Sat. Jun 22nd, 2024


Key Takeaways

  • Digital rentals lack special features found in physical media.
  • Physical rentals allow sharing and extended viewing periods that digital rentals do not.
  • The social aspect of physical movie rentals was lost with the transition to digital platforms.


As we move away from physical media, there’s an attempt to make the virtual version of what we used to do physically bear some resemblance to each other. However, “renting” movies on digital platforms is far worse than the real deal. Things are not quite as good as they used to be!


Special Features Are Not Included in Digital Rentals

When I rented a movie at an actual movie rental store, I got the same content as someone who bought it outright. The rental version of the DVD did not have all the special features stripped out. So imagine my surprise when I rented movies from Apple TV only to find that the special features were nowhere to be found. Instead, you have to buy the movie outright if you want access to all those goodies. Am I a little miffed? Well yes, if I’m only going to watch a movie once, I don’t want a 500% surcharge just to see the special features!


You Can Share a Physical Rental Before Returning It

Let’s be honest, the place where you went to rent your movies did not really care where the movie went between you picking it up and the point where you returned it. As long as it is undamaged and rewound (in the case of VHS), you are all good. If I rented some movies for the week, I could lend them to my friends and family, and we could all watch them on our own time.

With digital rentals, once you start the movie, you can only watch it on one account, and that’s it. Physical rentals make it a simple matter of handing the disc or tape over, but with digital rentals they control everything you do during the rental period. I do not like that!


The Viewing Period and the Rental Period Were the Same

One rather irritating thing that digital rentals do is have a rental period, but if you start watching the movie, then another clock starts ticking. So, for example, you’ve rented a movie for 30 days, but once you start watching it, you have 48 hours before the rental ends. Not only is this needlessly complicated, but it feels a little unfair to tell me I’m renting a movie for a month, when I’m only renting it for two days. I’m not getting any extra convenience from the 30-day window to start playing the film.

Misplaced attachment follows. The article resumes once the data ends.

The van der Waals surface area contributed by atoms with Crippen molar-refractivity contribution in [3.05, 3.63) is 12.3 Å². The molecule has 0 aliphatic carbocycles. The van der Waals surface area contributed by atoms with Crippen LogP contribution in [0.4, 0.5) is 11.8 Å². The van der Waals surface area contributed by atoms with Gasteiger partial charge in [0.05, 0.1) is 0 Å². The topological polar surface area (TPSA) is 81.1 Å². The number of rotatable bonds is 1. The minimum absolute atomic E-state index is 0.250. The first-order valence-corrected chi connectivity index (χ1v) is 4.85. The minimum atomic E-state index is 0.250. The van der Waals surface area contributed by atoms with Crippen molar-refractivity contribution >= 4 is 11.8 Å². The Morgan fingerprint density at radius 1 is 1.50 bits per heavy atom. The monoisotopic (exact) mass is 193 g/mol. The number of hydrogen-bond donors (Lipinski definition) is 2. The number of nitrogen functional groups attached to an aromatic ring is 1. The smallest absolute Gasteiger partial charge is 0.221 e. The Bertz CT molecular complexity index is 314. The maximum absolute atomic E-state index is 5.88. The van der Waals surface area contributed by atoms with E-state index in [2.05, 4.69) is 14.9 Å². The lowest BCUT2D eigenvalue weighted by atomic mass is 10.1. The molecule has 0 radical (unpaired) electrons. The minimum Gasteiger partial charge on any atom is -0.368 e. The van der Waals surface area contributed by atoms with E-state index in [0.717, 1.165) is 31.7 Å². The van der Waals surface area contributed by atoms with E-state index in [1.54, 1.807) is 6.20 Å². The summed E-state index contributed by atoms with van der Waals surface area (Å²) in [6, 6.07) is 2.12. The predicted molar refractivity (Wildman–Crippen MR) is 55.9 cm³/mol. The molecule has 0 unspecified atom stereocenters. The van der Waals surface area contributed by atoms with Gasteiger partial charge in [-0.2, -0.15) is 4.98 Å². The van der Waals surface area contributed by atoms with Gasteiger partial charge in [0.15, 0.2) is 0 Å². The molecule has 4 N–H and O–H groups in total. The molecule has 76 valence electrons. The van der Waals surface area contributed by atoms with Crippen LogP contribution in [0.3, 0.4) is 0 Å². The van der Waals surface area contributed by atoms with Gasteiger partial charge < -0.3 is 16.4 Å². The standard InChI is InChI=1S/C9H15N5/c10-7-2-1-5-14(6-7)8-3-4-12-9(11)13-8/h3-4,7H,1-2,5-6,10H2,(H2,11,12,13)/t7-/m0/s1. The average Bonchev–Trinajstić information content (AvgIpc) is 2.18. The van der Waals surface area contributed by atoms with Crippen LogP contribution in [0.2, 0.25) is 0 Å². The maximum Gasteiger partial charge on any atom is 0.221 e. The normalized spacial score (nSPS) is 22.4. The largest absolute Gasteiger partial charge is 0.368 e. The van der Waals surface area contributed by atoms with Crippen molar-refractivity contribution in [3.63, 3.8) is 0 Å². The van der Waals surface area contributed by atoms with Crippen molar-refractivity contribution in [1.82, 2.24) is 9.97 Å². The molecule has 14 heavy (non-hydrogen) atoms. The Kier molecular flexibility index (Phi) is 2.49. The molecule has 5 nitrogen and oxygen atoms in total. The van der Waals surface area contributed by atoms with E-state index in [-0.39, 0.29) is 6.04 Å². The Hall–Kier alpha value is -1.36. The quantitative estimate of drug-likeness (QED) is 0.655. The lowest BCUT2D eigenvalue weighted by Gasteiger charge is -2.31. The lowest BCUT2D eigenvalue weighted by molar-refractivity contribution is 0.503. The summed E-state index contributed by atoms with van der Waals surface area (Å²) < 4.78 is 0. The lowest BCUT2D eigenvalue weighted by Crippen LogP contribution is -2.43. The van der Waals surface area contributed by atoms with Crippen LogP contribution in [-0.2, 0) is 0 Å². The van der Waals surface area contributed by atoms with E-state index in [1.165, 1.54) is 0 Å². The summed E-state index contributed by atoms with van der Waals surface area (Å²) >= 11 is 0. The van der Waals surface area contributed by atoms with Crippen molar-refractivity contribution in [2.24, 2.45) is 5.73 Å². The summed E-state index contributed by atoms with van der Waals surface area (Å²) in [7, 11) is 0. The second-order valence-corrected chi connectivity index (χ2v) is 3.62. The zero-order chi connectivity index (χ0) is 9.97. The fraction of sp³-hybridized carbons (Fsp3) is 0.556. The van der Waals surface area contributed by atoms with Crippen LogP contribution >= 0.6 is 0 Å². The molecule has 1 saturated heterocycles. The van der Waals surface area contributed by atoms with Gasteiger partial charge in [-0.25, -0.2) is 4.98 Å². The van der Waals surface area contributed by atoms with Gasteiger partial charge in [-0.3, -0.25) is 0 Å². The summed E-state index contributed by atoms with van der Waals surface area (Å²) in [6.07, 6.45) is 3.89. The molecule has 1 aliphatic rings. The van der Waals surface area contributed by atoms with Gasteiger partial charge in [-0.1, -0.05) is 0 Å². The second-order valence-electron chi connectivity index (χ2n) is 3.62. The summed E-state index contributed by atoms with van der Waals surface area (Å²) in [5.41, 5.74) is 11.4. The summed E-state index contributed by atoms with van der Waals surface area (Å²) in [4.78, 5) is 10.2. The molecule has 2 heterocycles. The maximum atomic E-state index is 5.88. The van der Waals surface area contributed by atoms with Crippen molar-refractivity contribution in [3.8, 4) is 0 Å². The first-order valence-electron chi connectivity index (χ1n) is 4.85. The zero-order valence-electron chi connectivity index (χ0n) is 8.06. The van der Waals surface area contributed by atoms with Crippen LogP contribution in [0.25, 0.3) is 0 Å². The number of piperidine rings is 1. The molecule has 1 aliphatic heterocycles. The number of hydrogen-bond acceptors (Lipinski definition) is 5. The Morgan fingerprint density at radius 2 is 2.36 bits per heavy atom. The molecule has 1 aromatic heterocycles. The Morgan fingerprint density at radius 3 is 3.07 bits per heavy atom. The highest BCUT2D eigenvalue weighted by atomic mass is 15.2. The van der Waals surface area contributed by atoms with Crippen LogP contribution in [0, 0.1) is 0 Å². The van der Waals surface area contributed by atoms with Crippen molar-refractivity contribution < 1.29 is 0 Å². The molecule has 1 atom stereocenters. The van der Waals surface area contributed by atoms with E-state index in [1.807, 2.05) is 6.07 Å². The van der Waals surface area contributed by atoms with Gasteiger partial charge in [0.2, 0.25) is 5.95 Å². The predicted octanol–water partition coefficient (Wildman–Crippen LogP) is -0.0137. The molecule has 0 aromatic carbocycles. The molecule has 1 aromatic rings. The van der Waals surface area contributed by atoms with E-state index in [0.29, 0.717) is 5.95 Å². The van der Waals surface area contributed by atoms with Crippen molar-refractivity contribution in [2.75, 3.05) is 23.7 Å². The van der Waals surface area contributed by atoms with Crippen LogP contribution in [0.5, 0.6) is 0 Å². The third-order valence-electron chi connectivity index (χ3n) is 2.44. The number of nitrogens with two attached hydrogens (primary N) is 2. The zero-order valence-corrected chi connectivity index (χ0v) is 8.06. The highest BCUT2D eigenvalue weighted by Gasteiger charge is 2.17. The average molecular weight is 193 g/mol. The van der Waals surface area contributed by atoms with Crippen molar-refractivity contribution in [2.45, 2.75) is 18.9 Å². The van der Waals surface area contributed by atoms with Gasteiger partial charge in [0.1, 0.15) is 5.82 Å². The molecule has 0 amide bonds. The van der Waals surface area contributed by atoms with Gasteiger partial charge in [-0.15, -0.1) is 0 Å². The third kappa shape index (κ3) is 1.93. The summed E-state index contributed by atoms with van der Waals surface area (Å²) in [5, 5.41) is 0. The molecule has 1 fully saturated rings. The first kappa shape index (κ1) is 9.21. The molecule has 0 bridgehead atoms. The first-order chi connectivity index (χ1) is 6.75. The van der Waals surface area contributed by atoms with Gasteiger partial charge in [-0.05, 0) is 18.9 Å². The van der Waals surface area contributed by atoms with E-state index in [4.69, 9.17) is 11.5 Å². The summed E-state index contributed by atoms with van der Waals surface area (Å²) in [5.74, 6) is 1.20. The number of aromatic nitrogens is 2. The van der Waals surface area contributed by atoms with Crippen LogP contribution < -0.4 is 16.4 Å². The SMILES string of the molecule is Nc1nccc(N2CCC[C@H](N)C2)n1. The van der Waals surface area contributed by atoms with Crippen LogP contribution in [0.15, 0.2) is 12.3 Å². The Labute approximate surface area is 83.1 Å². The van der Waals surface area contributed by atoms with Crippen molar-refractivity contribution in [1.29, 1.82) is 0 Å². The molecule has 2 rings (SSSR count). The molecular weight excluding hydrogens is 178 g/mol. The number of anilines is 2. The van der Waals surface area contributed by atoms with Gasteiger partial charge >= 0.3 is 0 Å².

With a physical rental, I could watch the movie over and over during the rental period. It didn’t evaporate shortly after I started playing it. Although they did actually try to make physical DVDs that fade within 48 hours. Needless to say, it didn’t take off, but oh boy did the movie industry get the last laugh with digital rentals.


You Could Choose to Return It Late

Returning a movie late was something you could choose to do. The only real result was that you had to pay extra money on top of the original rental amount. Effectively, you could extend your rental and just pay for it when you return the movies. No such luck with digital rentals. They “return” automatically. I guess it doesn’t make that much of a difference, since you can just immediately rent it again, but I at least enjoyed the illusion of feeling like an outlaw paying my bounty for rebellious behavior.

Yes, It Was a Social Thing Too

Look, I’ll admit that, on balance, renting movies is now faster and more efficient, and I don’t have to worry that all three copies of a new movie are already booked. Yes, that was a thing we had to deal with kids! However, what I really miss about it all is the social aspect. I like talking to people about movies, and that includes the people in the store looking for movies. I was friends with the people who worked at the store and I would hang out there from time to time, like my life was like Clerks just without the witty dialog.


There’s no one hanging around the virtual movie rental store to chat to, or ask about the movies they’re looking for. Instead, I have to hang out on X , where hopefully I get to argue with someone about which Matrix movie is actually the bad one, or why they keep trying to remake shows that were already perfect.



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By John P.

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